High earners targeted in UK drive to increase tax income
HIGHER EARNERS in the United Kingdom are to face higher taxes, while additional tax officials are to target people with offshore bank accounts in Liechtenstein and other tax havens as part of an effort to find £16 billion in savings and taxes in coming years, a senior British minister has said.
However, the threshold to be used to identify higher earners remains unclear, following contradictory signals at yesterday’s Liberal Democrats annual conference in Brighton. The average British salary is about £24,000 a year – anyone earning more than £50,000 a year is included in the top 10 per cent.
On being questioned, Lib Dem leader and deputy prime minister Nick Clegg said he was not focused “on the whole 10 per cent”, while chief secretary to the treasury Danny Alexander announced that a special Revenue and Customs unit would target those with more than £1 million in assets.
“The vast majority of taxpayers in this wealth bracket pay their fair share. We have this message to the small minority of wealthy people who don’t play by the rules: we are coming to get you and you will pay your fair share,” Mr Alexander told delegates.
Some welfare benefits enjoyed by higher earners, such as fuel allowances and bus passes for old-age pensioners, will have to be tackled in the lifetime of the next government, Mr Clegg acknowledged, but he accepted that little is likely to happen to them during this parliament because of pledges made by prime minister David Cameron before the 2010 election.
In 2009, the Labour government agreed a deal with Liechtenstein authorities to require UK residents with accounts to make voluntary declarations to revenue and customs.
“They thought it would raise a billion pounds. Under this government many more people are fessing up. So we are doubling the size of the team focused on Liechtenstein. With that extra effort we can recover much more from those who thought they could hide their money offshore. Up to three times more: £3 billion,” said Mr Alexander.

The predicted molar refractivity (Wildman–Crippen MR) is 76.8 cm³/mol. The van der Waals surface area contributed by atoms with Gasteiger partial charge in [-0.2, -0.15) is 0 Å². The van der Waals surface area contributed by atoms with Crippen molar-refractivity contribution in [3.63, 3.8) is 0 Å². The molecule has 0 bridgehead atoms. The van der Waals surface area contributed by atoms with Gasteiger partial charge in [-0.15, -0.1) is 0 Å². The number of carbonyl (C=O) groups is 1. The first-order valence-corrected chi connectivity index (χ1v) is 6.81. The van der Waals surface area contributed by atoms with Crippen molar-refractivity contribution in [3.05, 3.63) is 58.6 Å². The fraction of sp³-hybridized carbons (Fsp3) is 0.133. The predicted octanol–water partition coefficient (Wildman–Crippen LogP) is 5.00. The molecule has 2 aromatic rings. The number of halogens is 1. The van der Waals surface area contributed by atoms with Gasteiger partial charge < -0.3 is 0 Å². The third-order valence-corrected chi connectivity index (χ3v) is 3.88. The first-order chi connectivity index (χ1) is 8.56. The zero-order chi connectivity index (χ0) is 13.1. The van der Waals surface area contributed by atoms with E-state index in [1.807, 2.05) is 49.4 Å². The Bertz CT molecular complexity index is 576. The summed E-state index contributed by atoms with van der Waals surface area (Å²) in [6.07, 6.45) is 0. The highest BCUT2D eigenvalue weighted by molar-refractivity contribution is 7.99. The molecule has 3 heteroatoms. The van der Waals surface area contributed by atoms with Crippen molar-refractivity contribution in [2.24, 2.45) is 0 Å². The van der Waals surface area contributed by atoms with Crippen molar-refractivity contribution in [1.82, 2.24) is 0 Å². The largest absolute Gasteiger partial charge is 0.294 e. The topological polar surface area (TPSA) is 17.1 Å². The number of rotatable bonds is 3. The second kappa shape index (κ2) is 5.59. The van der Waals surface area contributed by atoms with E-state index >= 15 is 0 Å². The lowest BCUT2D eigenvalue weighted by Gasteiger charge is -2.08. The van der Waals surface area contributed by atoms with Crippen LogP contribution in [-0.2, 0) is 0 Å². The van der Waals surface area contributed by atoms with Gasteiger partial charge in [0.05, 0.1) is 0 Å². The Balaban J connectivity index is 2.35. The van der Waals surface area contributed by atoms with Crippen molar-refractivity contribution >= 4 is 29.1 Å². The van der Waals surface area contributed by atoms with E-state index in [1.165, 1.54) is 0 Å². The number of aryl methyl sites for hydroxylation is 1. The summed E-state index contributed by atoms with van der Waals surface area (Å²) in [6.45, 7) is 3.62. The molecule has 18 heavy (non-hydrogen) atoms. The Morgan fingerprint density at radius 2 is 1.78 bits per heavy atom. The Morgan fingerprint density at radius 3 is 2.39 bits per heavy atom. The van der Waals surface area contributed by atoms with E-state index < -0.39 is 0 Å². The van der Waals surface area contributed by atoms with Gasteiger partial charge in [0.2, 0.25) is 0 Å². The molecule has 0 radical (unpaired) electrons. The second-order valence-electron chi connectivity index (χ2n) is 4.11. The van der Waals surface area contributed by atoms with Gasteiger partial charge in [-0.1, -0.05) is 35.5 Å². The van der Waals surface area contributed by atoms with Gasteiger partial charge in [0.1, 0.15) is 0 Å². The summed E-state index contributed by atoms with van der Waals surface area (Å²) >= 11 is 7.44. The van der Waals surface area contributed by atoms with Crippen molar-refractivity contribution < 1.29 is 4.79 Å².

The methods to be used to extract more taxes from higher earners remain unclear, since those earning more than £150,000 a year will receive a cut of five percentage points in the top income tax rate – from 50p to 45p – next April, while the Conservatives and Liberal Democrats remain divided about higher property taxes.
Faced with Mr Cameron’s opposition to a so-called “mansion tax” on homes worth more than £2 million, some Liberal Democrats have called for changes to the existing local authority taxes – which are based on outdated property taxes – to ensure that the richest pay far more.
Emphasising the modesty of the Liberal Democrats’ proposal, Matthew Oakeshott said owners of homes worth £2 million or more would pay a 1 per cent annual charge on the value above £2 million. Only one home in 200 would be affected: “heavily concentrated in parts of London, fast becoming islands of opulence cut off from the rest of the country”, he said.
Currently, owners of Notting Hill mansions worth £40 million pay just over £2,000 a year in council charges, the same amount as that paid by those with homes worth more than £300,000 – “enough to cover a round of drinks at half-time for Roman Abramovich at Stamford Bridge”, he said.